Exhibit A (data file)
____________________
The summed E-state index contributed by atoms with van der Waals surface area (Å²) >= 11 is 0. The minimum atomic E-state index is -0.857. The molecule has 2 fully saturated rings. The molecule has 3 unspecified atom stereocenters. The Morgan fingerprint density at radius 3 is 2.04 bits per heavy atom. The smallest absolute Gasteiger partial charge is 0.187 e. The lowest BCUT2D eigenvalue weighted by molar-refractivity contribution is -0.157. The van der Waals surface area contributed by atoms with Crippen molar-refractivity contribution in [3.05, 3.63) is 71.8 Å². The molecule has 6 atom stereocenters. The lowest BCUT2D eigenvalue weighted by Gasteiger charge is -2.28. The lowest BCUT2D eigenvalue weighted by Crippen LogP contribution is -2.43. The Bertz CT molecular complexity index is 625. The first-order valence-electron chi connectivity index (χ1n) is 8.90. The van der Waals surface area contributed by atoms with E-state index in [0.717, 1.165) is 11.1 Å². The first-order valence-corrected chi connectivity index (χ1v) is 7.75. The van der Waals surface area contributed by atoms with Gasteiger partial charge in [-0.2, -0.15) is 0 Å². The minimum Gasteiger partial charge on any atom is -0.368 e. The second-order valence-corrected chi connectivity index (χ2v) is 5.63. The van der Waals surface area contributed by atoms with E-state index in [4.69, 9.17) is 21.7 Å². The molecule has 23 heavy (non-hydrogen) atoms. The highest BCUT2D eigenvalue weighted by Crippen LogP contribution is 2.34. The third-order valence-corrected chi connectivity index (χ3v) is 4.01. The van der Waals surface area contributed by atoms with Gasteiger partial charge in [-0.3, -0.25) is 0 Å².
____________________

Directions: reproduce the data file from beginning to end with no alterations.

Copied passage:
The summed E-state index contributed by atoms with van der Waals surface area (Å²) >= 11 is 0. The minimum atomic E-state index is -0.857. The molecule has 2 fully saturated rings. The molecule has 3 unspecified atom stereocenters. The Morgan fingerprint density at radius 3 is 2.04 bits per heavy atom. The smallest absolute Gasteiger partial charge is 0.187 e. The lowest BCUT2D eigenvalue weighted by molar-refractivity contribution is -0.157. The van der Waals surface area contributed by atoms with Crippen molar-refractivity contribution in [3.05, 3.63) is 71.8 Å². The molecule has 6 atom stereocenters. The lowest BCUT2D eigenvalue weighted by Gasteiger charge is -2.28. The lowest BCUT2D eigenvalue weighted by Crippen LogP contribution is -2.43. The Bertz CT molecular complexity index is 625. The first-order valence-electron chi connectivity index (χ1n) is 8.90. The van der Waals surface area contributed by atoms with E-state index in [0.717, 1.165) is 11.1 Å². The first-order valence-corrected chi connectivity index (χ1v) is 7.75. The van der Waals surface area contributed by atoms with Gasteiger partial charge in [-0.2, -0.15) is 0 Å². The minimum Gasteiger partial charge on any atom is -0.368 e. The second-order valence-corrected chi connectivity index (χ2v) is 5.63. The van der Waals surface area contributed by atoms with E-state index in [4.69, 9.17) is 21.7 Å². The molecule has 23 heavy (non-hydrogen) atoms. The highest BCUT2D eigenvalue weighted by Crippen LogP contribution is 2.34. The third-order valence-corrected chi connectivity index (χ3v) is 4.01. The van der Waals surface area contributed by atoms with Gasteiger partial charge in [-0.3, -0.25) is 0 Å².